Hello!

15 Answers

My Dear old friend is about to go into a nursing home, he is so very depressed and so sad that his house that he has lived in for all his life is being sold.

He cannot look after himself anymore and has had a number of falls (I can’t lift him as he is a dead weight).

Please can anyone suggest something that I can do to help cheer him up?

 


Posted by mom57808, 8th January 2015


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  • This is sad poor man
    Just visiting him and talking to him about life


  • I’d love to know how the move to a nursing home went. Did your friend adjust?


  • Having his own special and important items from home and visit as much as you can will make him happy.


  • If your friend is currently in hospital most of the have good social workers who may be able to help by either talking to him, or giving you suggestions and moral support. Has he been assessed by the Aged Care Assessment Team??
    That is the first step before you start searching. Most Aged care Facilities insist on one. If you can, make sure he has plenty of appropriate clothes and other thing he needs before financial details are submitted to a facility as they take assets (but not clothes etc) into account when calculating the charges.


  • just talk to him, be there for him, remember happy times. my oma is in the same boat, so sad for them :(


  • I think by the sounds of it just you going and visiting him would cheer him up :-) I would just say try to keep up the visits and if he can take any personal stuff with him help him organise and sort through that.


  • It does take a lot of getting used to, and some nursing homes are better than others. If you have the option try and research and visit different ones and always look and make note of how happy patients are and what activities the nursing homes have and how caring the staff is.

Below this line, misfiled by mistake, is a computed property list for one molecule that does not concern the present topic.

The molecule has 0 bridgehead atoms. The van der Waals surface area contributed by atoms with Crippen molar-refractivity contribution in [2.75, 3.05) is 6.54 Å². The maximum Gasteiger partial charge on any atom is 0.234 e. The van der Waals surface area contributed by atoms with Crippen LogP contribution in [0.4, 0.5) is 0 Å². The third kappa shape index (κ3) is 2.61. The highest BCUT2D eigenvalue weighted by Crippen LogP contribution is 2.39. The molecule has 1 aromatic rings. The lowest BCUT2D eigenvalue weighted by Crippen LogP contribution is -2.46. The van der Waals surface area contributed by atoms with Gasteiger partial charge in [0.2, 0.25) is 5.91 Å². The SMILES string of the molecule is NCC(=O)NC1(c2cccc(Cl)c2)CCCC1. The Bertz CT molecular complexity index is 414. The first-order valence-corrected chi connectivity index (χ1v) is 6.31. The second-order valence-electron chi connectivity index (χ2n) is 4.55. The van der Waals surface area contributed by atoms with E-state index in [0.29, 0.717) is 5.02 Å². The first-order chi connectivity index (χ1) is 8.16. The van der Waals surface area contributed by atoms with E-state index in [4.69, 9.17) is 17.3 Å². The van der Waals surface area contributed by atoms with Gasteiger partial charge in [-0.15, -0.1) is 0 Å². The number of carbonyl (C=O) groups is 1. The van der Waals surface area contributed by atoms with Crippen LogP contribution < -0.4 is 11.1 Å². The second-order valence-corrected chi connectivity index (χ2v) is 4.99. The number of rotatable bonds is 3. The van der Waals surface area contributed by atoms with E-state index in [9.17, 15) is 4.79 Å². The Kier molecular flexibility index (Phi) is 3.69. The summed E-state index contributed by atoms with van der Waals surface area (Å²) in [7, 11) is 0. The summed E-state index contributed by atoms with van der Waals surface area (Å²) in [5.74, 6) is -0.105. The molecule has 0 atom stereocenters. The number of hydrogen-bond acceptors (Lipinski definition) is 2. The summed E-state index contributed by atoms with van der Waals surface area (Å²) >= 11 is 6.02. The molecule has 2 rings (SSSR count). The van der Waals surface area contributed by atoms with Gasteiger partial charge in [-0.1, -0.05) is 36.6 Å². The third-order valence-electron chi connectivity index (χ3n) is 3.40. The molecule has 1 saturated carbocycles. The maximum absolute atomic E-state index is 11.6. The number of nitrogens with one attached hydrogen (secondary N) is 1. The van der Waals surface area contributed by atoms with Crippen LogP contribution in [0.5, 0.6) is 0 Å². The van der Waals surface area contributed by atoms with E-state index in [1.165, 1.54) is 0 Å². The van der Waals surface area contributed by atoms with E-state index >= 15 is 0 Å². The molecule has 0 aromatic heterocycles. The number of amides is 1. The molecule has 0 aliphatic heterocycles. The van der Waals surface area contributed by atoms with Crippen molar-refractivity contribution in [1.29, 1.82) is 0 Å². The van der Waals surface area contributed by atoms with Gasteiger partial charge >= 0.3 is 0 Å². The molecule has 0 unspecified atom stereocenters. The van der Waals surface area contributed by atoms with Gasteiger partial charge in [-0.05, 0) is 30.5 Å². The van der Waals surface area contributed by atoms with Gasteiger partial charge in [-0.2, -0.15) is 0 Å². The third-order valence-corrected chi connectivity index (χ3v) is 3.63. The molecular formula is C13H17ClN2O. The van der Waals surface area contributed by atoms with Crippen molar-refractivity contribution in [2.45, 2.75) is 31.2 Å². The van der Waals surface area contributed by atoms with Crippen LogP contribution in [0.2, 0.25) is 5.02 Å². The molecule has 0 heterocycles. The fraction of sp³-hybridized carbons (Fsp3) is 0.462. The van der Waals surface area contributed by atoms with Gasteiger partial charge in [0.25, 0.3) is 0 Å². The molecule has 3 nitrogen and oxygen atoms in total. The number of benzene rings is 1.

Memory books and photo’s are wonderful for him to look through when he has some spare time. Do hope he settles well and all my very best wishes him and also you.


  • thankyou for the answers, I will be trying to do a lot of these answers… I am going to try and store a lot of his things at my home [ small items as I only have a 1 bedroom unit ] that has put a small smile on his face but he is still so very sad, it is horrible to see


  • Also; organise times with him for visits; ‘pop’ the times on a calendar and give it to him; a visit is something to look forward to and that will hopefully cheer him up.


  • I suggest making a scrapbook of his old home as he will be able to cherish those memories; include his new home at the end. It will give him the opportunity look back and reflect and share with others and this is important when you get older. Also; take some of his belonging from his old home to his new home and include something new too. Good Luck!


  • i am at this stage of life to know about this yet. that would be so hard for the poor man. hopefully he will settle in pretty quickly though


  • It would I feel be sad for anyone to have to be moved from your lifetime-home to Nursing Home. Fear of not being able to do what you want,would be scary. As he is now needing more help, having a talk about the risks to himself, also taking him to visit and see for self. My friends husband is in one she visits often and he loves it there. Nice gardens,birthday-parties,Christmas etc. he has more friends there too


  • Try to take as many things from his home to his new home -after all that is what it is, like a chair, soft furnishings, photos, TV.


  • Wow that’s a hard one…. I guess it depends on your situation, can you take him out for a day trip or plan a day trip for when he is in there.. Otherwise research the activities they have in there and focus on them and how much fun they will be, the ability to meet new friends to spend time with etc. Its a pretty tough situation, so good luck with everything.


  • I think you just have to remain honest about this move being for his safety and care. Making sure he has positive reminders of his life such as photos and done small momentos is helpful too as it is limited as to what can be taken into nursing homes. Let the staff at the home know that he is struggling with losing his life as he knew it and they will help with his transition and acceptance.


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